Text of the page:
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A Multimedia Approach to Human Interest Storytelling

A Multimedia Approach to Human Interest Storytelling

Picture of Angilee Shah

In 2003, Oakland, California, was one of the most dangerous cities in America. The Oakland Tribune ran a static map with thumbnail photos of victims overlayed on a map of the city. Sean Connelley, journalist and photographer, visited victims' families, but even for him, the real people involved were becoming a blur.

The murder map sells papers, but is not exactly a humanizing endeavor. Connelley and Katy Newton, a video journalist, developed a new way to tell these kinds of tough stories. They added interactivity to the Oakland Tribune's reportage in a major multimedia project launched in 2006. When you click on "Not Just a Number", you watch the site load maps (it says"Loading Maps 0/128"), and then are immersed in an interactive world of understanding about a city that was quickly becoming a warzone.

Interviewing victims in a dangerous neighborhood required patience. Once the pair was able to earn the trust of some people, victims told their friends and the neighborhoods began opening up. By the time the project was ready to launch about three months later, said Newton, the pair were getting calls and being invited to community events. They had also added resources and ideas for how to get involved because they had learned what their readers really wanted from this kind of site.

"You could tell there was a lot of hatred toward the media in the area where these kinds of crimes were happening," said Connelley. "We tried to have empathy toward them."

While the interactive maps were the first feature to garner great attention, the most enduring and well-trafficked parts of the project is the Talk Back section, where community members posted comments and messages. New stories on the site were promoted in the hard copy newspaper, driving traffic consistently to the project's new content. At the time, the project overall reached the largest audience of all the online features on the site. The Oakland Tribune stopped updating information on the site in 2007, when Connelley and Newton moved to the Los Angeles Times.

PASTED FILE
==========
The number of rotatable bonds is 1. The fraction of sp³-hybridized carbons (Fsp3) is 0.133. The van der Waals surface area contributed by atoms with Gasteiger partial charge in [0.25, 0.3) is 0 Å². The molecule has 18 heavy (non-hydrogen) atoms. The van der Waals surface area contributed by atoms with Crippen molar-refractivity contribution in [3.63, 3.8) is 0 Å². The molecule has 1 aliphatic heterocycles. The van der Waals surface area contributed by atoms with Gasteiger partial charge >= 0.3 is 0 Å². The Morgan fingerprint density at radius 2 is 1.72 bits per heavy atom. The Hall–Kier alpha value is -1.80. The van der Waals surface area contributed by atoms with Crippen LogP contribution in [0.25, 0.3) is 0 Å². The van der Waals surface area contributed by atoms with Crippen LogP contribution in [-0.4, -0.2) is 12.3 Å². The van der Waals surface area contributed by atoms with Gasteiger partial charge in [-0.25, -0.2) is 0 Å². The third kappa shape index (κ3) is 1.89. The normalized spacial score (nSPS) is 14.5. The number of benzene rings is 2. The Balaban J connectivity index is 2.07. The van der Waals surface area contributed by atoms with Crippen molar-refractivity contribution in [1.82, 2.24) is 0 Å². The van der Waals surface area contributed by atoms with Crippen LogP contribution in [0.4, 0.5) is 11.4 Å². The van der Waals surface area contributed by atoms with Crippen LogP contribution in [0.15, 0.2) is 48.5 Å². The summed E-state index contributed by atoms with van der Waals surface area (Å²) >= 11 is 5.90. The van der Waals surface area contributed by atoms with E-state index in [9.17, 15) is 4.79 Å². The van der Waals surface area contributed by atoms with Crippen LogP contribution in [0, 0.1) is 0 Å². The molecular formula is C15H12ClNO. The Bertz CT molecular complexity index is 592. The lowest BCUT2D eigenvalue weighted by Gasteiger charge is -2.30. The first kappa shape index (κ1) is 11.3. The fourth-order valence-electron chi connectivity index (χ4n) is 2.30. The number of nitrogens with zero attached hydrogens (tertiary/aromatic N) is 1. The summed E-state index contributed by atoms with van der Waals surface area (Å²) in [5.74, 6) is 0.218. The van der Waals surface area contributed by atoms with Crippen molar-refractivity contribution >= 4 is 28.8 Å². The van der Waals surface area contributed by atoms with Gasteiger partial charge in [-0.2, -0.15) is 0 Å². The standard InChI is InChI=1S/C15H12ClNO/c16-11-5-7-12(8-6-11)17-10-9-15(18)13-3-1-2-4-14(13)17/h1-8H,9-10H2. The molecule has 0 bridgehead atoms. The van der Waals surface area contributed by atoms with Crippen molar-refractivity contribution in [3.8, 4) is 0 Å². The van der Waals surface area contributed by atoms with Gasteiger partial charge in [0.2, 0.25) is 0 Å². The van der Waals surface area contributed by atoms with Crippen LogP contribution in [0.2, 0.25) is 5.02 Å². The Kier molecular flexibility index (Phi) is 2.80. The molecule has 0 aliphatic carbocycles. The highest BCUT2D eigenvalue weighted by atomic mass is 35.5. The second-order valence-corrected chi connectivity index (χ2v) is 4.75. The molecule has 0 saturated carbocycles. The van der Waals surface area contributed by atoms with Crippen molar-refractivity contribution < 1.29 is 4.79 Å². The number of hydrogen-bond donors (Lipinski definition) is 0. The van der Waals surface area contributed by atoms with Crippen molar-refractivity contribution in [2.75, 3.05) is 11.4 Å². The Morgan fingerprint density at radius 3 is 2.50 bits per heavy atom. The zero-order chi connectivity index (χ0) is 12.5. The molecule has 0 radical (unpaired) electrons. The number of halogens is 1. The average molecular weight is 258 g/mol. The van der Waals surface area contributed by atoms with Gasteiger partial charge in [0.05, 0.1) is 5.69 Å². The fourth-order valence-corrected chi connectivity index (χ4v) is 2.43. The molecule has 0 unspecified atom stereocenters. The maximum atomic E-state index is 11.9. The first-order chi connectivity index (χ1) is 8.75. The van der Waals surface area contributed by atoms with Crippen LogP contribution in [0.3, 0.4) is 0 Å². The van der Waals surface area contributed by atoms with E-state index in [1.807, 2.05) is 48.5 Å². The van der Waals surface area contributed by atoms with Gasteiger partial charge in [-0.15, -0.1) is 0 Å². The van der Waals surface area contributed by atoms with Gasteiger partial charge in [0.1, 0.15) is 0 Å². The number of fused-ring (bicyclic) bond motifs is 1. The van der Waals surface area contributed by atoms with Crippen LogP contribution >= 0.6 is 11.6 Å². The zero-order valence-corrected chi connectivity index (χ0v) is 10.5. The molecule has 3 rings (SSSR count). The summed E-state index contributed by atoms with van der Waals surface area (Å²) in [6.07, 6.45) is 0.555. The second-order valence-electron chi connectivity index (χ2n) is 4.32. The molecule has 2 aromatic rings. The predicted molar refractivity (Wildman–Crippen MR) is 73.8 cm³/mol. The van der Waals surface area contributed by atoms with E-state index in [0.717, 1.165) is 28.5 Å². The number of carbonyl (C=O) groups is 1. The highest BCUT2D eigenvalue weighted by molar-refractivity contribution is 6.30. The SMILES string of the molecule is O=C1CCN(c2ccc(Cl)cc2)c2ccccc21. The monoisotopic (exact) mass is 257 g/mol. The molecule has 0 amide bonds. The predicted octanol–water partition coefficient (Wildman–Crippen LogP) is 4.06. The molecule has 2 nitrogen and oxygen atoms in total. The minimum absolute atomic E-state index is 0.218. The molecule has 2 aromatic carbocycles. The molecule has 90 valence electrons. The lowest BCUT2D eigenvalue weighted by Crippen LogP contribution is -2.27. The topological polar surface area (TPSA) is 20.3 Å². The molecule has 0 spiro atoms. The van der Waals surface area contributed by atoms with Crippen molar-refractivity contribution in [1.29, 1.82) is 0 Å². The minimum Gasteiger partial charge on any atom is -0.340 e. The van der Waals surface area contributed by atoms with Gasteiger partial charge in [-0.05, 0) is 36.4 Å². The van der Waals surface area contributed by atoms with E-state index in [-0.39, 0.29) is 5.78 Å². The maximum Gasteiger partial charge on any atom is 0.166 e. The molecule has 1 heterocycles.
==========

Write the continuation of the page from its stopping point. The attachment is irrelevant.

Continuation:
The pair's most recent work includes a multimedia package at the Los Angeles Times called "Mexico Under Siege".

If you are interested in pursuing your own multimedia projects, Newton and Connelley have a few suggestions. They said not to be deterred by failures. "It's not like we had any experience in this," said Connelley. "We just taught ourselves." Newton said you can also pursue much smaller projects that are not as daunting.

They suggest using Google Maps, which will be covered in a seminar later today, and say that creating these kinds of projects has become much easier. Connelley said if he were create a project like this again, he would not base it on Flash and might have used Wordpress for some parts of the project. He would also have integrated the design better with the newspaper's existing site. "Mexico Under Siege," for example, was placed in LATimes.com's multimedia section and also integrated into news articles. Tell designers what the overarching themes (such as "humanize victims" or "it's a war") and who your target audience is. This will help them have goals and choose appropriate technology.

Also, ask for help from people with websites and innovations that you like. "There is a very strong collaborative culture on the web," said Newton. "People will answer your questions and they will help you."

"Projects like this shouldn't be done all the time," said Connelley. Newton added, "It should be a topic that really touches your community."

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